The 2 arms [officially called supporting rails] are around 8.5cm long and are 6mm thick having cut threads which are screwed into the body. This screw action is aided by having a hole drilled through the arm at the distant end in which to insert a small bar. (Something that is missing in the design of many arms of planes from other manufacturers).  They are made of steel, but the nickel plating is usually worn thin from usage.   ( WODEN arms (W78) are much thicker and the threads will not fit the A78).

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The bearing surface of the gauge is 6.4cm long and 1cm wide at the area where there can be no blade contact at the side.  Note that the trailing arm is longer than the leading arm whereas other manufacturers had equal length arms.  The majority of gauges seem to show casting numbers at the top inside or outside face, and the gauges that fit the Type 1 planes have a wider extruded groove to fit in the wider slot of Type 1 planes.....see below left hand gauge in each photo.   The gauge screw is 2.8cm long with a thread diameter of 4mm. and should always have an accompanying washer.  The nickel plated screw has coarse vertical knurling (see below),  although one of my later planes shows fine vertical knurling.


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               Type 1                                           Type 2                                   

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            Type 1                                         Type 2

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The body shows the major differences between Type 1 and Type 2 planes.  On both types the base is around 21.3cm long and 38.5mm wide.

When the cutter is in the central position fine vertical adjustment of the cutting iron is controlled by a plated steel lever.

But 'No A78' cast inside the body just forward of the handles differs:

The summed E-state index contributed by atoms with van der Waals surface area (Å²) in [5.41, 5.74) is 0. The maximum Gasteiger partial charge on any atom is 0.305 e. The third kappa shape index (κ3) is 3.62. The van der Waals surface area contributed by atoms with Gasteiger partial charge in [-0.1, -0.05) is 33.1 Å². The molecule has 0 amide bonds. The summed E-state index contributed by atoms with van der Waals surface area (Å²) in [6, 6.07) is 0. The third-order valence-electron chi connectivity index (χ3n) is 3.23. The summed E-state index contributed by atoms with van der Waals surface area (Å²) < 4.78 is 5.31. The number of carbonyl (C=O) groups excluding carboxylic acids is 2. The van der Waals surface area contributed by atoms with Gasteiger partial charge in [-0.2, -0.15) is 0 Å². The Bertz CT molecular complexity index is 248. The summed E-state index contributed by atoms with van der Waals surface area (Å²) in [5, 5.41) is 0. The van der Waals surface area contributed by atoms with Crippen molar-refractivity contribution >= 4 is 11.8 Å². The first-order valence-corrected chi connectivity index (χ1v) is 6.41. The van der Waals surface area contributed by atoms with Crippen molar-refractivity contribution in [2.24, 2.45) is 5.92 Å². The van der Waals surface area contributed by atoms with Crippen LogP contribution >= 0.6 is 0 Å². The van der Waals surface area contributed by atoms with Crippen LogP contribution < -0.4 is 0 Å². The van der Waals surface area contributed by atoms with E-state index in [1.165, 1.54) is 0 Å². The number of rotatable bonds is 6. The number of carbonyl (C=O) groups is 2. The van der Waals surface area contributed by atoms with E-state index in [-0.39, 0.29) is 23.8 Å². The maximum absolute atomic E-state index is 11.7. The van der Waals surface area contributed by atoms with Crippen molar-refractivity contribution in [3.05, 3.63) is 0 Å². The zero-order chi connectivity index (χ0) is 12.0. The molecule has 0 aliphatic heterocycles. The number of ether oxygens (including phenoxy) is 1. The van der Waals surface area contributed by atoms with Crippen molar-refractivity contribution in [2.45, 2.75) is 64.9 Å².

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                         Type 1

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                      Type 2


The 'nose' casting differs:

A78 plane 022       A78 plane 018

                            Type 1                                                       Type 2

The left hand side  'flats' [measured from the back of the mouth up to the curve where the paint intercepts] varies  (see photos above here).   Type 1 is 48mm and Type 2 is 54mm long.


Also the 'nameplate' differs:

A78 plane 023      A78 plane 020

                         Type 1                                                      Type 2


The stippling on the handle of Type 1  has but a little distinct border, whereas Type 2 does, this though is not distinctive feature to go by:

[This may be hard to see]

A78 plane 025       A78 plane 024

              Type 1                                                      Type 2



Always made from Beech and having a clear yellow tinged varnish, it measures 85-90mm from the top to the pointed bottom, with a max. diameter of 33-36mm and a 'neck' of 16-18mm.  The shape  may vary slightly due to 'batch' variation, but I have only 1 example of a real variation as shown in the  photo below...being the handle on the right.    The handle on the left is the more usual shape.  It should be noted that there is a circular pressed steel washer at the bottom of the screw hole in the handle  to alleviate the forces exerted on the wood by the screw head.  The screw is a 2cm long , 4mm thread diameter oval slot headed steel screw exactly the same as that holding the Lever Cap.  Each plane was supplied with 2 of these screws, one to hold the front handle and one to help secure the blade.

A78 plane 032

I believe that WS , WODEN and RAPIER were the only companies to supply this forward handle for the 78. [Worth noting here is that RAPIER also had a similar shape to WS for their Bench plane lever caps]